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Jen Olenizcak
JEN OLENICZAK is the founder of The Engaging Educator, a NYC-based organization that specializes in theatre, improv, and movement workshops and professional developments.

With The Engaging Educator, she’s held workshops for institutions throughout NYC and the US such as the Brooklyn Museum, the Guggenheim Museum, New York Botanical Gardens, Denver Museum of Nature and Science, NYU, MFA Houston and The Franklin Institute, and has also worked with educators from such institutions as the Metropolitan Museum of Art, Apollo Theatre, National Archives, School of Art Institute Chicago, Shedd Aquarium, History Colorado and the Indiana Art Museum, among others.

She’s presented at the New York Museum Educator’s Roundtable Conference (2013, 2014) and the Imaginative Education Resource Group Conference (2013) in Vancouver. Jen has also presented on Isamu Noguchi at the Case Western Reserve Art History Symposium (2011).
Jen is a trained museum educator, completing her Art History studies at the City College of New York. She is an active participant in Guggenheim for All, the Autism Initiative. In November 2013, she did a TEDx Talk on Improv and Social Change.

Currently she freelances with the Guggenheim Museum and the Noguchi Museum. She is also conducting two research projects on the effects of improv on high school students and students on the spectrum.

Aside from her museum and art career, she is a trained actor and improviser. Jen has performed in Milwaukee, Chicago and New York. Currently she can be found off-Broadway at the National Comedy Theatre.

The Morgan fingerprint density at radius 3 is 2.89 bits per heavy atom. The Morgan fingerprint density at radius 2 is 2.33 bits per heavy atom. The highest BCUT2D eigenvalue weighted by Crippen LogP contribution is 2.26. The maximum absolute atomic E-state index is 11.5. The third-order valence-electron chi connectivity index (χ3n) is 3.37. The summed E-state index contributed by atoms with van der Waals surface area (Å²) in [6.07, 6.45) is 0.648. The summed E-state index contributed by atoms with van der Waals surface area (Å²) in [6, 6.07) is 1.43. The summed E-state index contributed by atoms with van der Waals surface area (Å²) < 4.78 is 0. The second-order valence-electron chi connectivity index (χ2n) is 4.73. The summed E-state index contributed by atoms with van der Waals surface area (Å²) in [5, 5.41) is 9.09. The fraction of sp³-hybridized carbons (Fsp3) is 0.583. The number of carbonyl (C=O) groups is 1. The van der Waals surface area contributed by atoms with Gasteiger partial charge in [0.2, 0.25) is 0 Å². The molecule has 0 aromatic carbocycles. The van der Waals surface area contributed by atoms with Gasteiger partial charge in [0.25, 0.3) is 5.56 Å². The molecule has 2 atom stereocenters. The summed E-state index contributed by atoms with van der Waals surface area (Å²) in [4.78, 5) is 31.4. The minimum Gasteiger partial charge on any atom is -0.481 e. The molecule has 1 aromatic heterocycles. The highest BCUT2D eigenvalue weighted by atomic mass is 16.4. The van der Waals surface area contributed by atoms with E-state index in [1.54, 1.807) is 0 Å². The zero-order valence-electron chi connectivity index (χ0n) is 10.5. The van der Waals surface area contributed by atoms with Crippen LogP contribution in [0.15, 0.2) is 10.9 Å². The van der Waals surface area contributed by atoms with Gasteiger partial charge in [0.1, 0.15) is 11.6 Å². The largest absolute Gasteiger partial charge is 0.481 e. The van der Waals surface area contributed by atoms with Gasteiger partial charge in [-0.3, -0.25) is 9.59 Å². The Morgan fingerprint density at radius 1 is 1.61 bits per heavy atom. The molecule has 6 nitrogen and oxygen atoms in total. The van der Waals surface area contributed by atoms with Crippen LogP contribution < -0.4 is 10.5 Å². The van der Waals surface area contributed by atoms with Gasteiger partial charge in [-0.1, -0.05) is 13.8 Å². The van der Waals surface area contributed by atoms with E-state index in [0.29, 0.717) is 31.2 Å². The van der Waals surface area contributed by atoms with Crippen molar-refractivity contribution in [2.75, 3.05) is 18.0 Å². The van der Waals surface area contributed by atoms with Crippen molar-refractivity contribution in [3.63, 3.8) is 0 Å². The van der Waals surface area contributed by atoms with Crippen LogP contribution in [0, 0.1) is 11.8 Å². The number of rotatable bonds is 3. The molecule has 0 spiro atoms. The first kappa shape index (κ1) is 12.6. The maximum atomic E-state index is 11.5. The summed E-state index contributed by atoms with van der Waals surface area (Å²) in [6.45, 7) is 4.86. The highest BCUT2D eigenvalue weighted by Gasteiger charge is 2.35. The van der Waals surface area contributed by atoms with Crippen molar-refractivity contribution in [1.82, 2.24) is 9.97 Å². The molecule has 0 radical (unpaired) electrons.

Entries by Jen Olenizcak

How to View Art: However You Want to

(0) Comments | Posted October 6, 2014 | 6:43 PM

After reading art critic Philip Kennicott's article in the Washington Post this weekend, I felt like I was being punked (does that still happen?) Someone is actually telling people how to view art? And chastising them for incorrect behavior like making plans in museum walls? As a museum...

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Are Spanx Causing Vocal Fry?

(0) Comments | Posted June 16, 2014 | 11:44 AM

I've been teaching presentation skills to professionals and educators in NYC consistently for the past few years. During every class my students need improvement in all of the same areas -- and in efforts to stop things like the "youth hip" and vocal fry, I've summed up these three major...

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Improv(ing) on the Autism Spectrum

(1) Comments | Posted May 8, 2014 | 3:21 PM

It's no secret that I feel that improv makes for better teachers, better museum professionals and all-around better people. But in the past few months I've been thinking about the connection between the benefits of improv to students on the autism spectrum, specifically when it comes...

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It's Ok to Snap That Selfie

(0) Comments | Posted December 19, 2013 | 8:50 PM


Smartphones are everywhere. Take a look around -- people are texting, reading, writing emails and taking photos. It happens on the subway, on the streets during rush hour and in cultural institutions. Everyone wants to snap a photo by Starry Night, the Temple of...

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How Improv Can Improve Your Teaching

(0) Comments | Posted August 21, 2013 | 5:02 PM

Every conversation is an exercise in improv - and conversation is the core behind every improv scene. We never are 100% sure what someone is going to say next. Now, many of us have either willingly been to an improv show or dragged to an improv show - or seen...

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